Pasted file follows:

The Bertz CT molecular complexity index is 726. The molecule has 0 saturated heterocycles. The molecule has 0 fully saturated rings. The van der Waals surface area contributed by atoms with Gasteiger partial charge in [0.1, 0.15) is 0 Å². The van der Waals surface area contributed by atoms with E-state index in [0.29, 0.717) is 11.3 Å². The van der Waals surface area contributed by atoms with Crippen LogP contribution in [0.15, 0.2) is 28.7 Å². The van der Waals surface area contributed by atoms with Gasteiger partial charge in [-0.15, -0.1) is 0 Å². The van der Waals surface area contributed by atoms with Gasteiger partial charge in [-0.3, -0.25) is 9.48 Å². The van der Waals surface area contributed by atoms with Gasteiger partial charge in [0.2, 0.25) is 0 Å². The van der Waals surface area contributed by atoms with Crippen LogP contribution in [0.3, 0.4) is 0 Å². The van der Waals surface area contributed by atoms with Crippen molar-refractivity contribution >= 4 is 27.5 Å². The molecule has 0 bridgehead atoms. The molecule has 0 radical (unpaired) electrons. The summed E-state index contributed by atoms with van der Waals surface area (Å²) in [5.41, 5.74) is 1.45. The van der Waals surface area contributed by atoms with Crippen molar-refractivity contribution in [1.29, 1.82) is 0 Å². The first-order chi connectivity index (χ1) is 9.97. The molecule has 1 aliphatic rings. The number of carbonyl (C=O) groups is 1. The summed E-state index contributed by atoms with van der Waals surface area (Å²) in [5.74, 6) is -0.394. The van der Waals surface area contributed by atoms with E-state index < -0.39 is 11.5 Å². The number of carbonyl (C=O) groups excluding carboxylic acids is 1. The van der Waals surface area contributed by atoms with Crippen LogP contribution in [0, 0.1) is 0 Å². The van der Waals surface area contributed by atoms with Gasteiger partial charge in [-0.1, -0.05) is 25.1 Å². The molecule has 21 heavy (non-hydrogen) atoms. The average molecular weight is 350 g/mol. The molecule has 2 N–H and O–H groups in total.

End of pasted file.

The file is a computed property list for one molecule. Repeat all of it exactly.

The Bertz CT molecular complexity index is 726. The molecule has 0 saturated heterocycles. The molecule has 0 fully saturated rings. The van der Waals surface area contributed by atoms with Gasteiger partial charge in [0.1, 0.15) is 0 Å². The van der Waals surface area contributed by atoms with E-state index in [0.29, 0.717) is 11.3 Å². The van der Waals surface area contributed by atoms with Crippen LogP contribution in [0.15, 0.2) is 28.7 Å². The van der Waals surface area contributed by atoms with Gasteiger partial charge in [-0.15, -0.1) is 0 Å². The van der Waals surface area contributed by atoms with Gasteiger partial charge in [-0.3, -0.25) is 9.48 Å². The van der Waals surface area contributed by atoms with Gasteiger partial charge in [0.2, 0.25) is 0 Å². The van der Waals surface area contributed by atoms with Crippen LogP contribution in [0.3, 0.4) is 0 Å². The van der Waals surface area contributed by atoms with Crippen molar-refractivity contribution >= 4 is 27.5 Å². The molecule has 0 bridgehead atoms. The molecule has 0 radical (unpaired) electrons. The summed E-state index contributed by atoms with van der Waals surface area (Å²) in [5.41, 5.74) is 1.45. The van der Waals surface area contributed by atoms with Crippen molar-refractivity contribution in [1.29, 1.82) is 0 Å². The first-order chi connectivity index (χ1) is 9.97. The molecule has 1 aliphatic rings. The number of carbonyl (C=O) groups is 1. The summed E-state index contributed by atoms with van der Waals surface area (Å²) in [5.74, 6) is -0.394. The van der Waals surface area contributed by atoms with E-state index < -0.39 is 11.5 Å². The number of carbonyl (C=O) groups excluding carboxylic acids is 1. The van der Waals surface area contributed by atoms with Crippen LogP contribution in [0, 0.1) is 0 Å². The van der Waals surface area contributed by atoms with Gasteiger partial charge in [-0.1, -0.05) is 25.1 Å². The molecule has 21 heavy (non-hydrogen) atoms. The average molecular weight is 350 g/mol. The molecule has 2 N–H and O–H groups in total.